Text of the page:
A little while ago I mentioned that I was reading Immortality by Milan Kundera for my book group. I can’t remember what stage we were at then, whether the mutiny had taken place… well, tomorrow we’re meeting to discuss Immortality and/or An Equal Music by Vikram Seth, since people were either unable or unwilling to read one or other of these… so, a compromise, we’ve done both and can read either! If you’re not confused by now, then you’re doing better than me. ANYWAY, I have read Immortality – finished this morning – and I hardly know how to respond. It is completely different from anything else I have ever read. That’s a bit of a cliche, I daresay, but for this book it’s true – because Kundera has more or less reinvented the novel. (This is the only Kundera book I’ve read – he might have done this before Immortality, maybe I’ll wait for Claire to pop by, because I know she’s a big Kundera fan.)
It’s very postmodern, that’s the first thing to say. In that, we get bits of narrative from Kundera’s perspective – he mentions his own previous novels, he tells us what he’s going to write in later chapters. The novel (I’m going to use the word, even though it’s not really a novel… or is it?) opens with him seeing a woman making a gesture – he then names her Agnes and invents a story around her, around that gesture. And then weaves it into a literary, historical intertextuality that darts all over the place, including Rubens, Goethe, Hemingway, Beethoven… So many lives intersect and reflect on each other – the real, the fictional, the metafictional. And yet it isn’t formless or baggy – there is a definite feeling of wholeness, a structure – just a very unorthodox one. I haven’t read any reviews of Immortality, but I expect all of them mention this excerpt at some point, from the point of view of Milan Kundera-within-the-novel (who may or may not be the same as Milan Kundera the author, let’s face it): I regret that almost all novels ever written are much too obedient to the rules of unity of action. What I mean to say is that at their core is one single chain of causality related acts and events. These novels are like a narrow street along which someone drives his characters with a whip. Dramatic tension is the real curse of the novel, because it transforms everything, even the most beautiful pages, even the most surprising scenes and observations merely into steps leading to the final resolution, in which the meaning of everything that preceded it is concentrated. The novel is consumed in the fire of its own tension like a bale of straw. I don’t blame you if you’re rolling your eyes, and reaching out for the nearest Agatha Christie novel – but please don’t be put off straight away. I don’t know why postmodern stuff is so often annoying (it’s less the ‘shock of the new’ as the irksome nature of those who want to cause that shock) but, with Kundera, it isn’t annoying at all. He completely disrupts the novel form, and throws the reading experience into a whole new category, but it isn’t self-indulgent. His writing is so good, he is so very, very perceptive, that it works. It’s as I wrote after the first few pages – he notices things about human behaviour, or perceptions of the self, and finds beautiful or unusual images to demonstrate this. Nothing is overwritten, and nothing is carelessly written. There’s nothing worse than an author thinking they’re being profound, when they are actually writing truisms – I believe Kundera doesn’t fall into this trap. (The only trap he does fall into is being rather too obsessed with sex). But, of course, I haven’t read any philosophers, so…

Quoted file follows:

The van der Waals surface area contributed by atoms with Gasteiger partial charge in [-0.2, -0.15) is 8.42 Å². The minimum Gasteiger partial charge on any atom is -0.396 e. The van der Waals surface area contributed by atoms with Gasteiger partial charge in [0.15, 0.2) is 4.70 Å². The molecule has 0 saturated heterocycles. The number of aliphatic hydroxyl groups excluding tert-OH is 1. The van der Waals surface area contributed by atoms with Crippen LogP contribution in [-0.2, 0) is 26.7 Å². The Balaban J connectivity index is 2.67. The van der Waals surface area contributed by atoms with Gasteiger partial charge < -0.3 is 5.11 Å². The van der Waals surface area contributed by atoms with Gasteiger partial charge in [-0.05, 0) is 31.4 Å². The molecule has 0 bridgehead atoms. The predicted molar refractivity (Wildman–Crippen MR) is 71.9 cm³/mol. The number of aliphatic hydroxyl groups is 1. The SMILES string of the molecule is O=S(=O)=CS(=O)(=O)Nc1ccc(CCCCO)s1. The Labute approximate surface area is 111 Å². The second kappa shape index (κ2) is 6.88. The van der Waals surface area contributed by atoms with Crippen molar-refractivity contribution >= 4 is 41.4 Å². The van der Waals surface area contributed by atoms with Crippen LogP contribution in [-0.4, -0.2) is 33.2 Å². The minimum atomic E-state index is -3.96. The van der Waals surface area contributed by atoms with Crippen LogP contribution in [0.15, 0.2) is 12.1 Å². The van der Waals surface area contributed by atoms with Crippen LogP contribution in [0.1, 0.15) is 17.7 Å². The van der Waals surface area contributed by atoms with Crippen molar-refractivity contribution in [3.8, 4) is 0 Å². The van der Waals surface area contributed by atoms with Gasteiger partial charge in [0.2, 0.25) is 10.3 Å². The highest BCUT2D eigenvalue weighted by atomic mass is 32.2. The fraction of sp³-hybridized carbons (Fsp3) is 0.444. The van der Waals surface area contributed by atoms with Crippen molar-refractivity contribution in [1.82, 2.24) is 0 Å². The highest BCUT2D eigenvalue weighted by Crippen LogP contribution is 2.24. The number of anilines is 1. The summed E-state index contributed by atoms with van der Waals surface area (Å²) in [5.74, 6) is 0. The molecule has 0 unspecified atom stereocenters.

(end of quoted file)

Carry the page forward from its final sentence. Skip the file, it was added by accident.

Now I look at it, the excerpt I wanted to quote isn’t the most original thought in the book – that’s because the most original ones are connected to the tiny things individuals do, his perceptions being mostly filmic – like visual leitmotifs running through the book, through different characters and periods. But here’s a bit, to give you a small idea: I think, therefore I am is the statement of an intellectual who underrates toothaches. I feel, therefore I am is a truth much more universally valid, and it applies to everything that’s alive. My self does not differ substantially from yours in terms of its thought. Many people, few ideas: we all think more or less the same, and we exchange, borrow, steal thoughts from one another. However, when someone steps on my foot, only I feel the pain. The basis of the self is not thought but suffering, which is the most fundamental of all feelings. While it suffers, not even a cat can doubt its unique and uninterchangeable self. In intense suffering the world disappears and each of us is alone with his self. Suffering is the university of egocentrism.
This isn’t my normal reading territory at all, and early feedback from my book group suggests some definite disdain for Kundera – but I am fascinated, admiring, and rather captivated… at the same time, it will be a while before I read another book by this author. I’m rather bowled over, and need to keep him to dip into now and then. But Immortality is an amazing achievement – just not one to curl up with in front of the fire.